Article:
LOS ANGELES, January 16, 2013— Dear Oprah,
Thanks to you and Lance Armstrong, it is time for me to finally come clean and face my demons.
As you know, rumors of my abuse of certain substances have been swirling around since my playing days ended. One minute I was a championship football player, and the next minute I was out of the game. Since stories of athletes behaving badly seem to be all the rage these days, please let me prostrate before you so my national redemption may begin.
For those in your audience who are not familiar with the intricacies of football, think of it like cycling, except remotely interesting. None of the games take place in France. There is no surrender in football. There is also no “I” in the word “quit.” Just go with it for now.
Anyway Oprah, the three championships I won playing coed touch football seem like a distant memory. The last one was in 2010. The secret to winning championships was easy. The team was great before my arrival and great after my departure. As a “situational role player,” I did no harm. I even scored a few touchdowns.
Yet then performance suppressors took it all away. Some people are addicted to performance enhancers, but nobody gives attention to performance suppressors. Thanks to my story, now you can help save more lives.
For years I have been using performance suppressors. I would eat a bag of Taco Doritos and wash it down with Dr. Brown’s Black Cherry Soda. Before some games an entire half a pound of ground beef would be consumed. Not only that, the waiter would give me this magic red liquid that made the burger and the fries taste fantastic. The waiter called it ketchup, but it may have been catsup.
It was all fun and games at first, but then sluggishness would set in. The other players were in their twenties, but as age forty approached, my body could not do it anymore. Retirement was the only option.
I know the stories of John Matuszak and Lyle Alzado, but performance suppressors have taken hold of me. Nowadays a big lunch is followed up by a nap since I am too tired to get on the stationary bike that I still have not purchased.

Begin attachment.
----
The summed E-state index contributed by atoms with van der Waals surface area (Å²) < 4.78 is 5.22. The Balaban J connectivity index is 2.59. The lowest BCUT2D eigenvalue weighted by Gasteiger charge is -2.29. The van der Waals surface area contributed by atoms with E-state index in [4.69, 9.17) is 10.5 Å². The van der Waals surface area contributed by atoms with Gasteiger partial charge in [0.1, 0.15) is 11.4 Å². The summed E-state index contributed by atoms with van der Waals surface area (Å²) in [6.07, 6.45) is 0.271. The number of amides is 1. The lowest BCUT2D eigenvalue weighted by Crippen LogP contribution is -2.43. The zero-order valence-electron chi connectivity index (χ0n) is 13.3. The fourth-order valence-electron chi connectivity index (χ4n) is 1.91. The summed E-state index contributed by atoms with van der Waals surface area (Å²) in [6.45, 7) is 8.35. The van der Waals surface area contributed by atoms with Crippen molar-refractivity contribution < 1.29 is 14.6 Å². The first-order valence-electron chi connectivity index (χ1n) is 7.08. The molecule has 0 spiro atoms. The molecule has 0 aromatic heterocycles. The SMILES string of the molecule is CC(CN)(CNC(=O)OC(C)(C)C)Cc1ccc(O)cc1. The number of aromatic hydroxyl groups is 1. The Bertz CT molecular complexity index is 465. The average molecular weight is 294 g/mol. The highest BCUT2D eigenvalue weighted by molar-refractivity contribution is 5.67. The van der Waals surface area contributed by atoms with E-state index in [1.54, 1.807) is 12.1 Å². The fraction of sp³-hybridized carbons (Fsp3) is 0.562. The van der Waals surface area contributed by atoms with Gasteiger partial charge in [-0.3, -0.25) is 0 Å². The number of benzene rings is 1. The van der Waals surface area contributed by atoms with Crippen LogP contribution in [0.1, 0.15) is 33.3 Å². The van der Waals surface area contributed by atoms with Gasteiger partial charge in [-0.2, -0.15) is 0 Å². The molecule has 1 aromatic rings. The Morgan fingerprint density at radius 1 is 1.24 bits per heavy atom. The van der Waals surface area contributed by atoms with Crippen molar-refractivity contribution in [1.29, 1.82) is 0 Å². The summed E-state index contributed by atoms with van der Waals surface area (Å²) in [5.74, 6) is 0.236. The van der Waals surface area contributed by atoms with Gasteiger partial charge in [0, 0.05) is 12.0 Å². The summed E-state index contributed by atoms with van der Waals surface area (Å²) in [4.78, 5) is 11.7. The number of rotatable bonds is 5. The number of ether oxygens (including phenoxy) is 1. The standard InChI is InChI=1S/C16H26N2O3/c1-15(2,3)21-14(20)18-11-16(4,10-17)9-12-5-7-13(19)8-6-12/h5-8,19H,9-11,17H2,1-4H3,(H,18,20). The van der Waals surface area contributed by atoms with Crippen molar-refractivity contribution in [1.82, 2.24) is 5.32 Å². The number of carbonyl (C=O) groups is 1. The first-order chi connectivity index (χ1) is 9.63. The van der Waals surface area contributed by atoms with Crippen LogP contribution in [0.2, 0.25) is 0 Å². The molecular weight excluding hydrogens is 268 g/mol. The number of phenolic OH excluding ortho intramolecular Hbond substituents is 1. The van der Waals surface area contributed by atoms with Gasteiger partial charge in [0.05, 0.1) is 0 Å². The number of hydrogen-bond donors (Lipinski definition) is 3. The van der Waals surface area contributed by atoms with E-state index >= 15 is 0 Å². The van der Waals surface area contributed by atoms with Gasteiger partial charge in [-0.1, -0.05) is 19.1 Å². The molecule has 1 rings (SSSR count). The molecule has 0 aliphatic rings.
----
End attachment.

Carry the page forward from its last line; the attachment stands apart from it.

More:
Ban me, Olympics! Take away my endorsements! I don’t care anymore! Man was not meant to live on fruits and vegetables. Real food tastes good!
In college it was “cool.” My friends and I even belonged to the “Lethargy Club.” We had an official club high-five, where the hands would miss. Our mascot was the Lethargizer Bunny. “He keeps going, and going, and wait…he’s stopped, he’s down, he’s asleep.” Other kids had the “Care Bears.” We had the “I don’t Care Bears.” There was Lethargy Bear, Apathy Bear, and Screw It Bear.
Yet the real world has proven cold. Performance suppressors are so destructive. Maybe that is why Michelle Obama is trying to ban them.
Anyway, Oprah, my coming clean now is a cry for help. Now I drink Diet Cherry 7-Up. It has anti-oxidants, so it has to be healthy. The Doritos have been replaced with Pringles, which come in a clean pop top and do much less long-term damage to fingers. Back in my Doritos days, I would have to wash my hands for over a minute just to remove the orange layer of taco flavor.
My attempt to parlay my success at the coed touch level into an NFL career is in ruins. Perhaps being 5 feet 5 and 143 pounds may have something to do with it, but without the performance suppressors my weight could drop to 128. I can bench 500, if by bench you means sitting on one while watching the game. Sportsbars really could use lounge chairs.
Thank you for reaching out to me Oprah. Don’t be too hard on Lance Armstrong. Inspired by Al Gore, America now has performance credits. They are carbon credits for athletes. My performance suppressors now cancel out his performance credits. Now both of us are redeemed.
The next time anyone criticizes my weight or yours Oprah, just remember that every person consuming chips and soda and red meat is a counter-balance to athletes getting juiced up on something more potent than Juicy-Juice.
I came clean for the children, Oprah. You’re welcome.
Eric aka the Tygrrrr Express
Brooklyn born, Long Island raised, and now living in Los Angeles, Eric Golub is a columnist, blogger, author, public speaker, satirist and comedian who is obsessed with the National Football League. There is no offseason. Every February he pretends to care about other sports while sobbing uncontrollably each Sunday until September. Eric is the author of the book trilogy “Ideological Bigotry, “Ideological Violence,” and “Ideological Idiocy.”
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